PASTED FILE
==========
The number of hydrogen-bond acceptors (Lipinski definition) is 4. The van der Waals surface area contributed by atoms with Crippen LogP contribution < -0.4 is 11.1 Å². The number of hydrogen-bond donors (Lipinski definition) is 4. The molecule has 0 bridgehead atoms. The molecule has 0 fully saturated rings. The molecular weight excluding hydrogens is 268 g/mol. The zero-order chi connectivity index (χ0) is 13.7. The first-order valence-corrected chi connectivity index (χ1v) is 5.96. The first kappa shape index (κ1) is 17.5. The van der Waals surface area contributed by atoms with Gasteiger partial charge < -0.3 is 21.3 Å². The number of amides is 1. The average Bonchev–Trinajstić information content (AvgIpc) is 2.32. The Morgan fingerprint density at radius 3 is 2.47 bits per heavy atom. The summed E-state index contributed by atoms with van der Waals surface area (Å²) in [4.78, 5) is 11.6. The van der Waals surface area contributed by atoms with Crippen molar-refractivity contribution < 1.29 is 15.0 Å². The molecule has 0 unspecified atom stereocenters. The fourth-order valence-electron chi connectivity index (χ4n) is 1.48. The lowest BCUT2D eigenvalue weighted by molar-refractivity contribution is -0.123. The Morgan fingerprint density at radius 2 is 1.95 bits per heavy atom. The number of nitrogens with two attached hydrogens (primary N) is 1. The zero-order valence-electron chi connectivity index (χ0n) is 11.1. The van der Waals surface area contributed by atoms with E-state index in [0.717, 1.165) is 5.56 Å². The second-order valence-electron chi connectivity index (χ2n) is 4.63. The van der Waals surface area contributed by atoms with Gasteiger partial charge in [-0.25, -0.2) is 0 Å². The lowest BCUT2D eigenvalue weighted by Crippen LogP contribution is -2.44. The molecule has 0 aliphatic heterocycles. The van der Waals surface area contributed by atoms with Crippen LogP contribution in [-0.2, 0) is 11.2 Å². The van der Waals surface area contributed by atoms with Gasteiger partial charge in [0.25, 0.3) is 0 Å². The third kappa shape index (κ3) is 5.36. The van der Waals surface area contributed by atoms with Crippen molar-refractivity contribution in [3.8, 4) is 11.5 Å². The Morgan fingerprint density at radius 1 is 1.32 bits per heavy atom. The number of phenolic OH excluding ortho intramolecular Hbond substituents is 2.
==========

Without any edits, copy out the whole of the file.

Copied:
The number of hydrogen-bond acceptors (Lipinski definition) is 4. The van der Waals surface area contributed by atoms with Crippen LogP contribution < -0.4 is 11.1 Å². The number of hydrogen-bond donors (Lipinski definition) is 4. The molecule has 0 bridgehead atoms. The molecule has 0 fully saturated rings. The molecular weight excluding hydrogens is 268 g/mol. The zero-order chi connectivity index (χ0) is 13.7. The first-order valence-corrected chi connectivity index (χ1v) is 5.96. The first kappa shape index (κ1) is 17.5. The van der Waals surface area contributed by atoms with Gasteiger partial charge < -0.3 is 21.3 Å². The number of amides is 1. The average Bonchev–Trinajstić information content (AvgIpc) is 2.32. The Morgan fingerprint density at radius 3 is 2.47 bits per heavy atom. The summed E-state index contributed by atoms with van der Waals surface area (Å²) in [4.78, 5) is 11.6. The van der Waals surface area contributed by atoms with Crippen molar-refractivity contribution < 1.29 is 15.0 Å². The molecule has 0 unspecified atom stereocenters. The fourth-order valence-electron chi connectivity index (χ4n) is 1.48. The lowest BCUT2D eigenvalue weighted by molar-refractivity contribution is -0.123. The Morgan fingerprint density at radius 2 is 1.95 bits per heavy atom. The number of nitrogens with two attached hydrogens (primary N) is 1. The zero-order valence-electron chi connectivity index (χ0n) is 11.1. The van der Waals surface area contributed by atoms with E-state index in [0.717, 1.165) is 5.56 Å². The second-order valence-electron chi connectivity index (χ2n) is 4.63. The van der Waals surface area contributed by atoms with Gasteiger partial charge in [-0.25, -0.2) is 0 Å². The lowest BCUT2D eigenvalue weighted by Crippen LogP contribution is -2.44. The molecule has 0 aliphatic heterocycles. The van der Waals surface area contributed by atoms with Crippen LogP contribution in [-0.2, 0) is 11.2 Å². The van der Waals surface area contributed by atoms with Gasteiger partial charge in [0.25, 0.3) is 0 Å². The third kappa shape index (κ3) is 5.36. The van der Waals surface area contributed by atoms with Crippen molar-refractivity contribution in [3.8, 4) is 11.5 Å². The Morgan fingerprint density at radius 1 is 1.32 bits per heavy atom. The number of phenolic OH excluding ortho intramolecular Hbond substituents is 2.